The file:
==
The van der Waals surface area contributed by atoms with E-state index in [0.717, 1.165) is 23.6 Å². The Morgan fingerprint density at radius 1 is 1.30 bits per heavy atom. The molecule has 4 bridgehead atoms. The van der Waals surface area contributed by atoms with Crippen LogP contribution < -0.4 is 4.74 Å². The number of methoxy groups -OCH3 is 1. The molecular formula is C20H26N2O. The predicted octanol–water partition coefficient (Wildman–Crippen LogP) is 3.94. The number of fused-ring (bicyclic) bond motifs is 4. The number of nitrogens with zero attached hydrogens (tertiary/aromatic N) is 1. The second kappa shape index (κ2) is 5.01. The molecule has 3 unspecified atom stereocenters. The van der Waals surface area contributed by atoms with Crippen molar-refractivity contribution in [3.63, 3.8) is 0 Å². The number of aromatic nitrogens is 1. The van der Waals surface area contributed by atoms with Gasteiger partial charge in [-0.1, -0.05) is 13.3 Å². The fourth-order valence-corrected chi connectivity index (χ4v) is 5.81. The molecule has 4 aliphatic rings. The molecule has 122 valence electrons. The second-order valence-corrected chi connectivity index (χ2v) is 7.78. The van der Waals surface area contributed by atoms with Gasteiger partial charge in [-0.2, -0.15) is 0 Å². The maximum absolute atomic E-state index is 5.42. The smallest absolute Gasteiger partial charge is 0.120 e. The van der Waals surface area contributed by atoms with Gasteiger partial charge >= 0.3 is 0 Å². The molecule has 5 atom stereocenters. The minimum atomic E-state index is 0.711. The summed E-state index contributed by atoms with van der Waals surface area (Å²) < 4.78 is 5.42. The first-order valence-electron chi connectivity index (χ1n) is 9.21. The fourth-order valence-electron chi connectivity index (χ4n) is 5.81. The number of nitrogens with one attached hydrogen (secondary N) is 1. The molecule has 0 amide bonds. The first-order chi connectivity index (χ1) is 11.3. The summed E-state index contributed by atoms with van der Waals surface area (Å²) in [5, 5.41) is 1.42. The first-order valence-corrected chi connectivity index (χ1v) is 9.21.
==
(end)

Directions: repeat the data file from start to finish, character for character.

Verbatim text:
The van der Waals surface area contributed by atoms with E-state index in [0.717, 1.165) is 23.6 Å². The Morgan fingerprint density at radius 1 is 1.30 bits per heavy atom. The molecule has 4 bridgehead atoms. The van der Waals surface area contributed by atoms with Crippen LogP contribution < -0.4 is 4.74 Å². The number of methoxy groups -OCH3 is 1. The molecular formula is C20H26N2O. The predicted octanol–water partition coefficient (Wildman–Crippen LogP) is 3.94. The number of fused-ring (bicyclic) bond motifs is 4. The number of nitrogens with zero attached hydrogens (tertiary/aromatic N) is 1. The second kappa shape index (κ2) is 5.01. The molecule has 3 unspecified atom stereocenters. The van der Waals surface area contributed by atoms with Crippen molar-refractivity contribution in [3.63, 3.8) is 0 Å². The number of aromatic nitrogens is 1. The van der Waals surface area contributed by atoms with Gasteiger partial charge in [-0.1, -0.05) is 13.3 Å². The fourth-order valence-corrected chi connectivity index (χ4v) is 5.81. The molecule has 4 aliphatic rings. The molecule has 122 valence electrons. The second-order valence-corrected chi connectivity index (χ2v) is 7.78. The van der Waals surface area contributed by atoms with Gasteiger partial charge in [-0.2, -0.15) is 0 Å². The maximum absolute atomic E-state index is 5.42. The smallest absolute Gasteiger partial charge is 0.120 e. The van der Waals surface area contributed by atoms with Gasteiger partial charge >= 0.3 is 0 Å². The molecule has 5 atom stereocenters. The minimum atomic E-state index is 0.711. The summed E-state index contributed by atoms with van der Waals surface area (Å²) < 4.78 is 5.42. The first-order valence-electron chi connectivity index (χ1n) is 9.21. The fourth-order valence-electron chi connectivity index (χ4n) is 5.81. The number of nitrogens with one attached hydrogen (secondary N) is 1. The molecule has 0 amide bonds. The first-order chi connectivity index (χ1) is 11.3. The summed E-state index contributed by atoms with van der Waals surface area (Å²) in [5, 5.41) is 1.42. The first-order valence-corrected chi connectivity index (χ1v) is 9.21.